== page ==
Hello! I just wanted to create this post to give people who are interested in reading an idea of what it has been like using Kitsun to go through「君の膵臓を食べたい」.
- Hours upon hours of time saved
I don’t really even know how to quantify how much time that I’ve saved thanks to the dictionary feature within Kitsun. I used to spend most of my time looking up words and creating personal flashcards out of them, but I definitely spend most of my time learning and studying my new words now. When the deck for the book is lacking, the dictionary feature easily picks up the slack.
Most of the words in the collection that appear are correct and in order
Few glaring mistakes
I’m currently through 35% of the book and am able to understand ~95% of the content!
I set a goal to finish reading the book within 1 year, and it looks I’ll be able to finish a few months early.
I’m really surprised by this since I started reading this book as a level 20 account coming from WaniKani, so I really didn’t know much at all when I started reading.
- Direct translation of chapters 1-3! (80 pages!!!)
This one was and is still a really big pain in the butt. I started doing this just to check my understanding, but it became something much more. I’m still not super confident in what I’ve done so far, but I’m always going back over things and making it better. Overall, it’s something fun to do when I have the time.
- I think that it’s absolutely necessary to have siblings rank up separately if you’re interested in anything outside of reading. This means Japanese-Reading, Japanese-English, and English-Japanese decks for the vocabulary.
This is something that I wish I changed way earlier. When I was about 30% in the book, I was able to read through the text well and understand, but I found that my ability to recall English-Japanese was terrible. If you’re only interested in reading this is not really an issue, but if you want to use the words in conversation, the way the words spoil each other when you study them leads you to become weaker in some areas. I should add that I opted to combine the Japanese-Reading and Japanese-English layouts.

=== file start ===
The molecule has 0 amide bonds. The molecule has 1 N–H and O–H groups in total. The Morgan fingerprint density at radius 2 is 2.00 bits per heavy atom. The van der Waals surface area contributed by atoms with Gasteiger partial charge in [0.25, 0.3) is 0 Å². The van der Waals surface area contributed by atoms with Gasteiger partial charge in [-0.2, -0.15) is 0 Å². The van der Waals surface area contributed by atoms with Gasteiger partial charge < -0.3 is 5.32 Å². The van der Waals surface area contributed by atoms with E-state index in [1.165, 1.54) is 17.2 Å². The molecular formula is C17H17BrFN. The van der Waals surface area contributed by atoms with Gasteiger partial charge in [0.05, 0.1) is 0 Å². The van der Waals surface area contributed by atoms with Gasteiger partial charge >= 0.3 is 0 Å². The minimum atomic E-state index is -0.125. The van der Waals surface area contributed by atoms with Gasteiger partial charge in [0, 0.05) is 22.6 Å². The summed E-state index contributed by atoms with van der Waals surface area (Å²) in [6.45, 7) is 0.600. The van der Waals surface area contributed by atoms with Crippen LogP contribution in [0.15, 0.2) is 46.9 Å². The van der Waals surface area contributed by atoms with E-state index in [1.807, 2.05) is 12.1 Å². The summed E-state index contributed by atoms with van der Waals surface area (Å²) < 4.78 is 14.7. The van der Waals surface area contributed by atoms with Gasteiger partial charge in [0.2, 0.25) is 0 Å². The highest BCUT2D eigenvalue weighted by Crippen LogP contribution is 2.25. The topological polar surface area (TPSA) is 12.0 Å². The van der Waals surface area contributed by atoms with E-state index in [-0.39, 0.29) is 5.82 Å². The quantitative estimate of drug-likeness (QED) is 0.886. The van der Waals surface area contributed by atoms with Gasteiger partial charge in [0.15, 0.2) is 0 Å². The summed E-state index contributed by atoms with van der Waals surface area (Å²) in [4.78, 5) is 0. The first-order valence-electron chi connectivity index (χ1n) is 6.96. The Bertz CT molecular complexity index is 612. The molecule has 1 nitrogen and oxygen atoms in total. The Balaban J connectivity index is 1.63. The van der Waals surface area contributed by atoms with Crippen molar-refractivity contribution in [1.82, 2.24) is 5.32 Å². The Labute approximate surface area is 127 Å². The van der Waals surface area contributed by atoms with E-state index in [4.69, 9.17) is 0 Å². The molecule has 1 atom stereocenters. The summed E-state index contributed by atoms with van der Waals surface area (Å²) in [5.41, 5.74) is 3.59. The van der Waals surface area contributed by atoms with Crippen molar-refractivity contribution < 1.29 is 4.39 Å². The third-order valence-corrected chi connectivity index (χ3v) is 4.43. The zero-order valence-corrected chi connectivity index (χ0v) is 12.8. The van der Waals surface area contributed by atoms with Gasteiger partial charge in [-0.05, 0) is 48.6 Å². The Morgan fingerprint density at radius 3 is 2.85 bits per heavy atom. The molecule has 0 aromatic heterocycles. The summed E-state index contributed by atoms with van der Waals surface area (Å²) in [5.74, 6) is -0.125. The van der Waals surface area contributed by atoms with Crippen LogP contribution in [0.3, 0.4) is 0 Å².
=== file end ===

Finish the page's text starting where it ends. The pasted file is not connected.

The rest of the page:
- The number of parsing errors/omitted vocabulary is far greater than I imagined.
I’ve been working with this deck for approximately 6 months now and still use it every time I study the text, but the errors have been becoming more and more apparent with how the text is parsed and developed into flash cards. Currently, the parsing method misses what seems to be 90% of idioms and onomatopoeia/と-adjectives. In addition to the other parsing errors and such, I would estimate that about 40% of the words in this book are missing from the deck. As you can imagine, this means that you’ll have to spend quite a bit of time looking up definitions and adding the missing words to an additional deck. Thankfully, the dictionary feature exists, which makes it incredibly easy to add the missing words to a new deck.
- I wanted to read to also learn everyday conversation, but the main character in the book uses a lot formal language.
Has nothing to do Kitsun, but this kinda sucked because it made going through the text much harder than I originally anticipated. It’s a good challenge, but it seems like so many of the words are obscure.
Overall, I’m really happy with what I’ve been able to do using Kitsun over the past 6 months and I can’t wait for future updates/improvements! After I finish reading the book, I may attempt to finish the direct translation so that other people can have an easier time understanding the grammar and funky phrasing. The English I’ve written does sound a bit strange since I’ve tried to do a 1:1 translation for the most part, but I think the goal for now is to allow people to form a greater understanding of the Japanese writing. I can’t wait to see how the reading tool continues to evolve and become more and more helpful.
Also, after 「君の膵臓を食べたい」I’m planning to read 「人間失格」by 太宰治 using the reading tool. So excited!